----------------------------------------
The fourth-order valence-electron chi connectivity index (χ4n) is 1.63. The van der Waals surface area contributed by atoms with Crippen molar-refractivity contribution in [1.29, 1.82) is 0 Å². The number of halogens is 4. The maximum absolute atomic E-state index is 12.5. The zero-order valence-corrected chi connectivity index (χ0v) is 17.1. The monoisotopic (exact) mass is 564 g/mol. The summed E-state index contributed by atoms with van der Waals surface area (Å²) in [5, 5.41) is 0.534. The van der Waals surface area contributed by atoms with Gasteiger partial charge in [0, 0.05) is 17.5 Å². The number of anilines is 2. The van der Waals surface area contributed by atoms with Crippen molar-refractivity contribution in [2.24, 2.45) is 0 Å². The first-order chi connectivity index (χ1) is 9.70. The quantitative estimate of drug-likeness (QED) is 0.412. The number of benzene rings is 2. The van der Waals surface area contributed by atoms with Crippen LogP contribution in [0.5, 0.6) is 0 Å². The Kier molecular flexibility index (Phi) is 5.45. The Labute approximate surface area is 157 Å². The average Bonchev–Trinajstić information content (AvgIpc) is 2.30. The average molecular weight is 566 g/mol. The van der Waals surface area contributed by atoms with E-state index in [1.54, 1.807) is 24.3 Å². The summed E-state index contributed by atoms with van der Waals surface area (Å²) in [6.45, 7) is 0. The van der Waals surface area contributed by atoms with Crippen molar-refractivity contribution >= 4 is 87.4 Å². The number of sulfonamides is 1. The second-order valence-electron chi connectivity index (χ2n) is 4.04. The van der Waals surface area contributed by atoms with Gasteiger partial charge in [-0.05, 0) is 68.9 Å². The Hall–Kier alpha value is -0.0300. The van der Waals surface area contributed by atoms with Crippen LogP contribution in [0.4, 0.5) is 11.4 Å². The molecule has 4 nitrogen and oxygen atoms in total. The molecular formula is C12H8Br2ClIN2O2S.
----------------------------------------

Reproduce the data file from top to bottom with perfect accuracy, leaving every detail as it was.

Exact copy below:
The fourth-order valence-electron chi connectivity index (χ4n) is 1.63. The van der Waals surface area contributed by atoms with Crippen molar-refractivity contribution in [1.29, 1.82) is 0 Å². The number of halogens is 4. The maximum absolute atomic E-state index is 12.5. The zero-order valence-corrected chi connectivity index (χ0v) is 17.1. The monoisotopic (exact) mass is 564 g/mol. The summed E-state index contributed by atoms with van der Waals surface area (Å²) in [5, 5.41) is 0.534. The van der Waals surface area contributed by atoms with Gasteiger partial charge in [0, 0.05) is 17.5 Å². The number of anilines is 2. The van der Waals surface area contributed by atoms with Crippen molar-refractivity contribution in [2.24, 2.45) is 0 Å². The first-order chi connectivity index (χ1) is 9.70. The quantitative estimate of drug-likeness (QED) is 0.412. The number of benzene rings is 2. The van der Waals surface area contributed by atoms with Crippen LogP contribution in [0.5, 0.6) is 0 Å². The Kier molecular flexibility index (Phi) is 5.45. The Labute approximate surface area is 157 Å². The average Bonchev–Trinajstić information content (AvgIpc) is 2.30. The average molecular weight is 566 g/mol. The van der Waals surface area contributed by atoms with E-state index in [1.54, 1.807) is 24.3 Å². The summed E-state index contributed by atoms with van der Waals surface area (Å²) in [6.45, 7) is 0. The van der Waals surface area contributed by atoms with Crippen molar-refractivity contribution >= 4 is 87.4 Å². The number of sulfonamides is 1. The second-order valence-electron chi connectivity index (χ2n) is 4.04. The van der Waals surface area contributed by atoms with Gasteiger partial charge in [-0.05, 0) is 68.9 Å². The Hall–Kier alpha value is -0.0300. The van der Waals surface area contributed by atoms with Crippen LogP contribution in [0.4, 0.5) is 11.4 Å². The molecule has 4 nitrogen and oxygen atoms in total. The molecular formula is C12H8Br2ClIN2O2S.